If you aren’t a duck convert, this duck breast, kumara noodles and pea mash recipe will surely leave you ducking down to the local butcher for more.
Many people shy away from duck because of the high fat content and a fear of not knowing how to cook it.Well fear no more – duck is actually very easy to cook (the fat protects the meat from drying out far more than chicken) and if the correct technique is used, you actually render out most of the fat out of the dish in the cooking process.
It should also be pointed out that duck fact actually has a higher mono-unsaturated (good fat) content that saturated (not so good fat). Throw in some innovative and delicious home-made kumara (sweet potato) noodles and an easy to make pea mash into the mix and you have a protein packed, nutritious, delicious meal.
To make the kumara (use sweet potato if you can’t get kumara – they are essentially the same thing) you will need a spiralizer or a spirooli. If you don’t own one of these, just use buckwheat noodles instead. They will be equally delicious in this recipe. But if you have a spare $50 I strongly suggest you buy a spiralizer or spirooli – they will transform the way you eat your veges!
Ingredients (serves two):
- 2 duck breasts
- 1 medium kumara (or half sweet potato – approx 200g)
- 1 cup frozen peas
- 1 cup stock
- Juice of 1 orange
- 2 star anise
- 4 cloves garlic
- 1 thumb ginger
- 1 red chilli (mild or hot depending on preference)
- 1 tbsp tamari or soy sauce
- 2 tbsp black sesame seeds
How to cook duck breast:
slice through the skin of the duck (not quite all the way to the flesh) about 2cm apart.
You can skip this step if you wish, but trust me, it will result in even crispier skin. Bring a pot of water to the boil. Using a pair of tongs, submerge the breast into the boiling water skin side down. Only submerge the skin and not the flesh. Leave in the boiling water for 1 minute. Then pat the skin dry with a paper towel.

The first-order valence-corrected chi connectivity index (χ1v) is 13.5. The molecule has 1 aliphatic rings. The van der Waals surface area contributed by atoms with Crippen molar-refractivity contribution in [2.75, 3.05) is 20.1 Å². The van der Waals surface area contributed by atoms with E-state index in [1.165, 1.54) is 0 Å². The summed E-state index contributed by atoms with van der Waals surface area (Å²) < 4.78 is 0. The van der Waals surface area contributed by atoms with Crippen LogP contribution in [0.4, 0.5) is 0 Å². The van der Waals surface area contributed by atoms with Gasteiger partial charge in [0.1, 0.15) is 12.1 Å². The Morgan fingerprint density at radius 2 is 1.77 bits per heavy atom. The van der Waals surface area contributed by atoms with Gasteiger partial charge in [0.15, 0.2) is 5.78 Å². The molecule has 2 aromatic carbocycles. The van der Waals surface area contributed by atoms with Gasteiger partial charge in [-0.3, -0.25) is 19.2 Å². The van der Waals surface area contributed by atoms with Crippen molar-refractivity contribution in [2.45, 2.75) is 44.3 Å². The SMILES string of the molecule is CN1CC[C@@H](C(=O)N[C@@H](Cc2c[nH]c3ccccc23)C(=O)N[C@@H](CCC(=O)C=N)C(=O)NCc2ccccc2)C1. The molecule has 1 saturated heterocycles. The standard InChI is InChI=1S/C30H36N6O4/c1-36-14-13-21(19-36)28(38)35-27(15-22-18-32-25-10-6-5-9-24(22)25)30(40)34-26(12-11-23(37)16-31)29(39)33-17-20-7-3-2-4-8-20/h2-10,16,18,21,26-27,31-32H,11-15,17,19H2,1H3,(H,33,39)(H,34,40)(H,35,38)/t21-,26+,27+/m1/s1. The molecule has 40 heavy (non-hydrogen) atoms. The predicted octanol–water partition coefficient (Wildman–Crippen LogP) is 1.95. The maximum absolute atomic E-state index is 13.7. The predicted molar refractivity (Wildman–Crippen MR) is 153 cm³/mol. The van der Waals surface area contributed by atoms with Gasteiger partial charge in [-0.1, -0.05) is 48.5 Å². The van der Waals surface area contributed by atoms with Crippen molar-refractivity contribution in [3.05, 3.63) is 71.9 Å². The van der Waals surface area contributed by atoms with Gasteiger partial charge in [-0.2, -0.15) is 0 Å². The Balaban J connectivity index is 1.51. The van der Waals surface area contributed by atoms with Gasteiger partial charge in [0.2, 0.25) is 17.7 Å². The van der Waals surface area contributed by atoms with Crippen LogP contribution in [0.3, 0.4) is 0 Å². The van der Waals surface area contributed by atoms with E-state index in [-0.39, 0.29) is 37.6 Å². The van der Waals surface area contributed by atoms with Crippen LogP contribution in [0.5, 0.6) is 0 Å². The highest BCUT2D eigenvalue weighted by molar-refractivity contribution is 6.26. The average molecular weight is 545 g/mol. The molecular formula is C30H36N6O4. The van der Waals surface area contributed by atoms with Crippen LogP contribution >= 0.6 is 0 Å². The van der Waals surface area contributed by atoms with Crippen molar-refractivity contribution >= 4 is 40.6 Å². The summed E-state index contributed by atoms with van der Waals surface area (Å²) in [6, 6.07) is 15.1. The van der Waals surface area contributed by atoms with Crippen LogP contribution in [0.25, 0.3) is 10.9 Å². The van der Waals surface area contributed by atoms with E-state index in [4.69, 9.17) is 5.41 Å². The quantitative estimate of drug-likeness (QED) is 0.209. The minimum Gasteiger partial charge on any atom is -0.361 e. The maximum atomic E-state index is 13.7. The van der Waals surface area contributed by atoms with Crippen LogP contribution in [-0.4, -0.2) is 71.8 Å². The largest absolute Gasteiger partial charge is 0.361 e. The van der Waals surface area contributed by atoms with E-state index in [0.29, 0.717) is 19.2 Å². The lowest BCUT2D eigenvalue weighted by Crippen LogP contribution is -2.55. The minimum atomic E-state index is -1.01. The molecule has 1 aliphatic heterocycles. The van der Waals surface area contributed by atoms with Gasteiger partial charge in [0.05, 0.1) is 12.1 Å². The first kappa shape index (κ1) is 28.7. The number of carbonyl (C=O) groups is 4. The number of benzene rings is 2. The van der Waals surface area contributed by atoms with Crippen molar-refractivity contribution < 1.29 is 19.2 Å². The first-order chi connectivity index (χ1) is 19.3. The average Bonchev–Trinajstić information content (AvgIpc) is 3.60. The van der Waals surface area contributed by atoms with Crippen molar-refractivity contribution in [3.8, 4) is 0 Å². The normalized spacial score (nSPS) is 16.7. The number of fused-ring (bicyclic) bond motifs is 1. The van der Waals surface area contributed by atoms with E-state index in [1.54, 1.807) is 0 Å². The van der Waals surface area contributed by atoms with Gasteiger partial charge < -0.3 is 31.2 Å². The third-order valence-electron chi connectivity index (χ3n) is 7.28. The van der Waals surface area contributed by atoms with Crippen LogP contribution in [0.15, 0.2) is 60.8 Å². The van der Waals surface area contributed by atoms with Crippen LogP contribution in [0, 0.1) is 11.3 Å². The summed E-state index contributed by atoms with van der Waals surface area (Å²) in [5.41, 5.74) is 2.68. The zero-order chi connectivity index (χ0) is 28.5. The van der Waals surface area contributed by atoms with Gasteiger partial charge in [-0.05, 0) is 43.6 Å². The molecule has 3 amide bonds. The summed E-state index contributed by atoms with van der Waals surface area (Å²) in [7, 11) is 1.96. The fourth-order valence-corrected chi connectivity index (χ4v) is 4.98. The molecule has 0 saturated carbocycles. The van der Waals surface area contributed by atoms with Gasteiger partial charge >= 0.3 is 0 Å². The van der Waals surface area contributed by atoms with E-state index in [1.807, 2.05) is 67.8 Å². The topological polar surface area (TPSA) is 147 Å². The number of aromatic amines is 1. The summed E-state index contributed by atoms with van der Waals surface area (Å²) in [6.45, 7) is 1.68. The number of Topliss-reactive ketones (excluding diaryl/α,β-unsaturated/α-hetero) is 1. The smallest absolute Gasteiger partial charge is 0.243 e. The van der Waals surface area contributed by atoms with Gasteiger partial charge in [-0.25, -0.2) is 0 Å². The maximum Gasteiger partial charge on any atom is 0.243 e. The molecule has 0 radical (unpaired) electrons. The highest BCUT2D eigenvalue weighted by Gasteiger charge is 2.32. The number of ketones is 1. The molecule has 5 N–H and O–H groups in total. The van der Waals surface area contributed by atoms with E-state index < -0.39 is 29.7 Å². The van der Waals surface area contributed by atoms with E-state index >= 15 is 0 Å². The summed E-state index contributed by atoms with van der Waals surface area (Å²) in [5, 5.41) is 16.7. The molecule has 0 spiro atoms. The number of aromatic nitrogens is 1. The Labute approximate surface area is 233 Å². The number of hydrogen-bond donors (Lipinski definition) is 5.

Lavishly sprinkle both sides of the duck breast with salt and pepper – be particularly generous on the skin side.
Heat up a good pan (cast iron if possible) and add a little bit of oil. Make sure the pan and oil are hot before adding the duck breast skin side down.
Fry the duck breast skin side down for 8 minutes on a medium heat. Keep draining the pan of the duck fat into a bowl as you go – we will use some of this fat later on, so don’t throw it down the sink. Then turn the breast over and fry the duck breast meat side down for another 2 minutes. Then put the duck breast into a 150°C pre-heated over and cook for a further 10 minutes.
Leave to rest for 10 minutes minimum before slicing.
Kumara are New Zealand varieties of sweet potato that are smaller but similar tasting to most other varieties of sweet potato.
In a spiralizer or sirooli turn your peeled kumara or sweet potato into noodles – if you don’t have a spiralizer or spirooli just cook up some buckwheat noodles. Put the kumara noodles into a pot of boiling water and bring back to the boil. As soon as the water begins to boil take the nooldes off the heat, strain and run under cold water. This will keep them firm and stop them going mushy.
Heat up a good frying pan (preferably cast iron) on low. Add the black sesame seeds and stir occasionally to stop them burning. Dry toast the black sesame seeds for 5 minutes and then put aside in a bowl to cool.
Slice up the garlic, ginger and chilli and fry off in 4 tbsp of duck fat (you can do this in the same pan as you just toasted the sesame seeds in). Cook on a medium heat until the ginger turns golden brown.
Turn the heat of and add the kumara noodles and sesame seeds, along with the tamari (wheat-free soy sauce) or soy sauce. Mix together and serve.
Juice the orange into a pot and add the stock, along with the star anise. Turn on the stove to a medium heat and reduce the stock and juice until it has reduced by half.
Put the frozen peas into the pot of boiling water (you can use the same one as the dipped the duck breast if you wish). Leave for 30 seconds or until they are warmed through.
Add the stock reduction (with the star anise now removed), peas and 4 tablespoons of duck fat (use butter instead if you wish) together and blend until smooth. Season the mash as you wish.
To serve twirl the kumara noodles with a fork and put onto the plate. Put a bit of mash down next to the noodles and place the rested duck breast on top of the pea mash. The star anise and orange flavour in the peas go perfectly with the duck and the asian style kumara noodles only add an extra flavour of the orient.
And there you have it – delicious, fusion style duck breast, kumara noodles and pea mash.